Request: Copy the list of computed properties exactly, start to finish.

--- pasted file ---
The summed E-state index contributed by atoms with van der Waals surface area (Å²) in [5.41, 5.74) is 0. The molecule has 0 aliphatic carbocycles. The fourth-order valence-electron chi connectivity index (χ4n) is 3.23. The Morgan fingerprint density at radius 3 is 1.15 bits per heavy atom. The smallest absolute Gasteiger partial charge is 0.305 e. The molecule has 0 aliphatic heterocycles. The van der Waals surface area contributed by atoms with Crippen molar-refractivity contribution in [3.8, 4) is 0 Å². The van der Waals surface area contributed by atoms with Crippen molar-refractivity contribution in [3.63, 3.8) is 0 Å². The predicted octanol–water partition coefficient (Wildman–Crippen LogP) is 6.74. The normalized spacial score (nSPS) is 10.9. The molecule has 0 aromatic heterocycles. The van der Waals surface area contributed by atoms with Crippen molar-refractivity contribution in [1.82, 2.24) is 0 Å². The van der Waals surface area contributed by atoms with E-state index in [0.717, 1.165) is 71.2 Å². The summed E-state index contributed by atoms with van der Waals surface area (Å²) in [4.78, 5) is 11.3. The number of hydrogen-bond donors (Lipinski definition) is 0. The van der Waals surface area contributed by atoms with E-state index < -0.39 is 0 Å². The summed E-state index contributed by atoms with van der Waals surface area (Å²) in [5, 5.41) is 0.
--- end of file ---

The summed E-state index contributed by atoms with van der Waals surface area (Å²) in [5.41, 5.74) is 0. The molecule has 0 aliphatic carbocycles. The fourth-order valence-electron chi connectivity index (χ4n) is 3.23. The Morgan fingerprint density at radius 3 is 1.15 bits per heavy atom. The smallest absolute Gasteiger partial charge is 0.305 e. The molecule has 0 aliphatic heterocycles. The van der Waals surface area contributed by atoms with Crippen molar-refractivity contribution in [3.8, 4) is 0 Å². The van der Waals surface area contributed by atoms with Crippen molar-refractivity contribution in [3.63, 3.8) is 0 Å². The predicted octanol–water partition coefficient (Wildman–Crippen LogP) is 6.74. The normalized spacial score (nSPS) is 10.9. The molecule has 0 aromatic heterocycles. The van der Waals surface area contributed by atoms with Crippen molar-refractivity contribution in [1.82, 2.24) is 0 Å². The van der Waals surface area contributed by atoms with E-state index in [0.717, 1.165) is 71.2 Å². The summed E-state index contributed by atoms with van der Waals surface area (Å²) in [4.78, 5) is 11.3. The number of hydrogen-bond donors (Lipinski definition) is 0. The van der Waals surface area contributed by atoms with E-state index < -0.39 is 0 Å². The summed E-state index contributed by atoms with van der Waals surface area (Å²) in [5, 5.41) is 0.